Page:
Knight decided to focus on DNA, starting with an unexplained observation made by early geneticists: guanine-cytosine (G-C) nucleotide content correlates with the usage of certain amino acid codons across the genome. Knight developed a program to analyze the protein-encoding genes of 596 bacterial, archaeal, and eukaryotic genomes, creating a simple model using linear regression and based on mutation and selection rates. The work showed that it was the G-C content of a genome that drives the use of certain codons, which helped explain why different organisms prefer different codon sequences to encode the same amino acid. For example, the amino acid phenylalanine can be encoded by two different codons—UUU or UUC. Species with genomes having a high G-C content will prefer the UUC codon and other codons with guanine and cytosine. “I was able to use mathematical modeling to understand a big mystery of how the genetic code is used across different species,” Knight says.
After graduate school, Knight joined Michael Yarus’s lab at CU Boulder as a postdoc to work on RNA sequences. He was particularly interested in identifying computational approaches that could provide insight into how an RNA sequence element—a specific sequence that is found within RNA—confers a function, such as binding of a protein. Identifying such biologically functional sequences within genes that code for RNA and understanding the secondary structure of an RNA molecule once it’s transcribed helps researchers understand its behavior and binding partners.
Knight analyzed the relationship between an RNA’s sequence element and its secondary structure and function, revealing recurring sequences called motifs, which could be used to identify DNA sequences that encode RNA molecules and to predict the RNAs’ secondary structure. That’s not an easy task. “The trick was that if you want to identify an RNA sequence with a secondary structure, it would take way too long to randomly generate sequences, fold them, and then check if they have the right structure,” Knight explains. “But, if you calculate the probability that you have the right RNA structure based on an RNA sequence element, this saves orders of magnitude in computation time to make these RNA searches manageable.” Even then, it took a supercomputer to run the calculations.
On to microbes
Knight finished his postdoc in 2004 and started his own lab at Boulder that same year. It didn’t take too long for Lozupone, who now runs her own lab at CU Denver, to push for a different direction and to start studying microbial diversity, and for Knight to begin collaborating with Norman Pace. Pace’s lab was doing microbiome studies, sequencing the ribosomal RNA (rRNA) genes from bacteria found in hospitals and other constructed environments. These rRNA genes are essential for protein synthesis in all living organisms and are therefore highly conserved. To identify bacterial species using DNA sequencing and to reveal the evolutionary relationships among species, researchers had traditionally homed in on rRNA genes. Lozupone and Knight realized that biologists lacked tools to analyze the large amount of sequencing data that these microbiome studies created. So they created UniFrac, software that constructs evolutionary trees from bacterial sequencing data and identifies the parts of the phylogenetic trees that microbes have in common and those that are unique, rather than simply counting the number of species present in each sample. The paper describing the software was published in 2005 and has been cited more than 4,000 times.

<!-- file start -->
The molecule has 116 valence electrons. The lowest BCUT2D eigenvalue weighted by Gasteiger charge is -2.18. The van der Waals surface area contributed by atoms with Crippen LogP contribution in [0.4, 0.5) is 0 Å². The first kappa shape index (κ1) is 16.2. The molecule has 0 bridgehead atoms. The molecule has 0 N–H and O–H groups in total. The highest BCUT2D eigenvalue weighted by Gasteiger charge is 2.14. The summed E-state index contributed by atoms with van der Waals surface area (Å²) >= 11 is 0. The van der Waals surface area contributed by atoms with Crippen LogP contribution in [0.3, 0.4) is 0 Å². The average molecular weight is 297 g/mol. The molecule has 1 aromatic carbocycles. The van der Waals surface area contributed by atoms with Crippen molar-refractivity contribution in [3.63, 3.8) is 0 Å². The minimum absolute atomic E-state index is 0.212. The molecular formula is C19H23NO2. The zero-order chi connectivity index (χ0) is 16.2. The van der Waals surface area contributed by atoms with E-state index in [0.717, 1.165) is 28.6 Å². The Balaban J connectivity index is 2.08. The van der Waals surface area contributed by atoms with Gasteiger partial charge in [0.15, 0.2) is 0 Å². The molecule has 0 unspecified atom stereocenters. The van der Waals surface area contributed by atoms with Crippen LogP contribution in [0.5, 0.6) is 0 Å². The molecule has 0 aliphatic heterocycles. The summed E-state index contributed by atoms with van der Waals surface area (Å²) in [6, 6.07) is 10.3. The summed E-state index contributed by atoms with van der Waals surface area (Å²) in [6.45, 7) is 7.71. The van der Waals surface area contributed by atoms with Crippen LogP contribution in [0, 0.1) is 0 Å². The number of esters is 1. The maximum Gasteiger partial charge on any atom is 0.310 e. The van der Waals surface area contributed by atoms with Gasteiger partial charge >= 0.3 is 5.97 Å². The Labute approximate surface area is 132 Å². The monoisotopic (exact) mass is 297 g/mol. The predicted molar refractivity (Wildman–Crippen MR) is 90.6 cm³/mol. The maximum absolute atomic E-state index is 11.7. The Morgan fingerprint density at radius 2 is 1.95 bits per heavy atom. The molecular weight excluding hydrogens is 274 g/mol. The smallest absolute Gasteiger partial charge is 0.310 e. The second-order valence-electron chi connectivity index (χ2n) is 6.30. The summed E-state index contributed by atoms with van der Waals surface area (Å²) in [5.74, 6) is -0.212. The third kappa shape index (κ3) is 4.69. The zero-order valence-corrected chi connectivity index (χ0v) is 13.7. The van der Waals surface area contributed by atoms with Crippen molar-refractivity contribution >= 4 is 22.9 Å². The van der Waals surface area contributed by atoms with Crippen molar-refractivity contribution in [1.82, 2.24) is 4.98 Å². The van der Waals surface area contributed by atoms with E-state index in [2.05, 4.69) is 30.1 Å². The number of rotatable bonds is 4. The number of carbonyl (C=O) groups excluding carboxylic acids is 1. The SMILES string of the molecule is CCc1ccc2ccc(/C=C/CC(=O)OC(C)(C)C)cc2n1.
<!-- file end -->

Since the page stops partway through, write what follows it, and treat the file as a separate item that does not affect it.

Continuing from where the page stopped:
Knight’s next step was to use the software in a collaborative study with Jeffrey Gordon, a gastroenterologist at Washington University School of Medicine in St. Louis who explores the relationships between beneficial gut microbes and health. The researchers sequenced the microbes found in the intestines of four groups of mice—obese mice with two copies of a mutation that confers excessive overeating; their siblings that carry one copy of this mutation; normal weight, wild-type siblings; and the mothers that also carry one mutation copy. All the mice were fed the same diet. UniFrac analyzed the rRNA gene sequences and showed that the obese mice had 50 percent fewer of one bacterial group and 50 percent more of another group than healthy mice, suggesting that obesity affects the diversity of the gut microbiota. Still, “no one really cared about microbiomes at the time. I thought of this still as just an interesting side project,” Knight says.